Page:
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Posted on June 7, 2002 (5760) By Rabbi Dovid Green | Series: | Level:

Let’s envision the battle of Moshe and Pharaoh as an internal struggle within the psycho-system of one person. The struggle to let the Jewish people escape mirrors the conflict of every man and his huge reservoir of greatness being oppressed by the Lilliputians of daily minutiae. The Egyptian culture is our material make-up and the physical world around us. As Reb Yisrael Salanter said, “A person is a drop of intellect in a sea of instinct.” Moshe’s job, should he decide to accept it is to salvage that drop intellect; the last piece of personal sanity.

The genius of the human personality to remain irrationally addicted to the status quo in the face of clear evidence is manifest profoundly in the conflict. Each time Moshe calls another successful shot, Pharaoh and his wise men find some other loophole, no matter how minuscule, to escape. He holds his nation on a path of self-destruction but not to admit or submit. The music turned louder, the walls built higher, the pace of life quickens only not to hear the small voice of Moshe, the conscience whispering.

The story is not as old as we think. Consider the words of biologist Michael Denton; “It is the sheer universality of perfection, the fact that everywhere we look, to whatever depth we look, we find an elegance and ingenuity of an absolutely transcending quality which excels in every sense anything produced by the intelligence of man. Alongside the level of ingenuity and complexity exhibited by the molecular machinery of life, even our most advanced artifacts appear clumsy.”

Even the words of Charles Darwin betray more than a particle of uncertainty in these words written only twenty years after publication of his “Origin of the Species” ; “There is still considerable difference as to the means, such as how far natural selection has acted or whether there exists some mysterious innate tendency to perfectibility.”

There is the institutional inertia of social thinking and teaching to contend with as Hoyle described; “Once the whole of humanity becomes committed to a particular set of concepts, educational continuity makes it exceedingly hard to change the pattern.”

Nobel Prize winning chemist Dr. Harold C. Urey admitted: “All of us who study the origin of life find that the more we look into it, the more we feel that it is too complex to have evolved anywhere. But we believe as an article of faith that life evolved from dead matter on this planet. It is just that its complexity is so great, that it is hard for us to imagine that it did.

George Wald who won the Nobel Prize for medicine wrote in Scientific American the following: The reasonable view was to believe in spontaneous generation; the only alternative was to believe in a single, primary act of supernatural creation. There is no third position. For this reason many scientists, a century ago, chose to regard belief in spontaneous generation as a ‘philosophical necessity’. I think a scientist has no choice but to approach the origin of life through a hypothesis of spontaneous generation. (He concludes) One has to contemplate the magnitude of this task to concede that spontaneous generation of a living organism is impossible. Yet, here we are, as a result I believe of spontaneous generation.” (Were their awards for accomplishments in science or philosophy?)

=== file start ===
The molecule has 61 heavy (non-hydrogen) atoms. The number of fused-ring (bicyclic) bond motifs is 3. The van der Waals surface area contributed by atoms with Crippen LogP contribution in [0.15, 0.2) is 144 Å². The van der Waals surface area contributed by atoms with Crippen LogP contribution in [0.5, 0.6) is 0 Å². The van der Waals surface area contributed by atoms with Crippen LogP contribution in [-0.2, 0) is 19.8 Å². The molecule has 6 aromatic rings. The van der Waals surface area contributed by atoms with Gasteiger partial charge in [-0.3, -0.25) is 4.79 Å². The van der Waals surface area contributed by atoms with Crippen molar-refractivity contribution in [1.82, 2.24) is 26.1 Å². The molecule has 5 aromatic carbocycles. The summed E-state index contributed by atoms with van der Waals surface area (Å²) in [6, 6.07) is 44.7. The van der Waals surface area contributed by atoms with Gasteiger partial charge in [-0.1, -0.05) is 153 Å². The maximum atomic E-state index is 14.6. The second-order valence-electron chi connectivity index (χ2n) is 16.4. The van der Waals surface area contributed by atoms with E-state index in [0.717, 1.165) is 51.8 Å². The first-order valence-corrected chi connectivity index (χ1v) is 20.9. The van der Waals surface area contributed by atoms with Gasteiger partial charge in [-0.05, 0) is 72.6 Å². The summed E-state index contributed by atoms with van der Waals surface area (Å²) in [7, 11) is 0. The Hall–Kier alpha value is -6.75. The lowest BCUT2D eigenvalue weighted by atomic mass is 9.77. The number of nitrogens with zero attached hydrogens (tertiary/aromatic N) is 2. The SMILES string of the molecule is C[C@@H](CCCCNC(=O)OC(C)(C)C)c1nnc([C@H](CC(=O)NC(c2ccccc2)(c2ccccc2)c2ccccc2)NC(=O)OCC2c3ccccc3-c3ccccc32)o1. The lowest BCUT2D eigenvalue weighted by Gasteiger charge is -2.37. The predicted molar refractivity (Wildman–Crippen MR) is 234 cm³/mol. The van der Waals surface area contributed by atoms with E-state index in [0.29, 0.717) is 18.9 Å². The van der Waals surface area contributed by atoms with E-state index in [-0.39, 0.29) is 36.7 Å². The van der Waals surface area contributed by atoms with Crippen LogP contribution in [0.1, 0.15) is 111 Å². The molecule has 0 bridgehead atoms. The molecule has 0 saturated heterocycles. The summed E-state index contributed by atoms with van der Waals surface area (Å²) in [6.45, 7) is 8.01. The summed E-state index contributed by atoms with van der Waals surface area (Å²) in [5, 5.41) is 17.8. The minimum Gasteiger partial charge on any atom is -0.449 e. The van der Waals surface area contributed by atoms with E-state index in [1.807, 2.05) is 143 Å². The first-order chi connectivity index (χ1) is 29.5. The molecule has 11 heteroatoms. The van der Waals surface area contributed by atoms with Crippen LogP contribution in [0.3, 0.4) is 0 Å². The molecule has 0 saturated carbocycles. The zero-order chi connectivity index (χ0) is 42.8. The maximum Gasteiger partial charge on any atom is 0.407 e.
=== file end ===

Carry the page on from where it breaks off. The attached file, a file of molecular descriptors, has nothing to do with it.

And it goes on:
Aldous Huxley, of “A Brave New World” fame in an essay titled “Confessions of an Atheist” bravely expressed the heart of Pharaoh’s hardened heart, “I had motives for not wanting the world to have meaning; consequently assumed that it had none, and was able without any difficulty to find satisfying reasons for this assumption. For myself, as no doubt, for most of my contemporaries, the philosophy of meaninglessness was essentially an instrument for liberation from a certain political and economic system and a liberation from a certain system of morality. We objected to morality because it interfered with our sexual freedom.”

Consider the words of the leader of a great modern state as Pharaoh in his time; “It is true that we are barbarians. That is an honored title to us. I free humanity from the shackles of the soul, from the degrading suffering caused by the false vision called conscience and ethics. The Jews have afflicted two wounds on mankind-circumcision on its body and conscience on its soul. They are Jewish inventions. The war for dominion is waged only between the two of us, between these two camps alone-the Germans and the Jews. Everything else is but deception.”

The story of them back then is the story of every man and now. The Pharaoh within is no fool nor peculiarly insane. He’s suffers from a common form of cognitive dissonance, rationalization, denial. The Moshe deep within us quietly proves his point and cries persistently even still, trying to bend Pharaoh’s ear and arm, pleading, “Please let my person grow!”

Text Copyright &copy 1998 Rabbi Dovid Green and Project Genesis, Inc.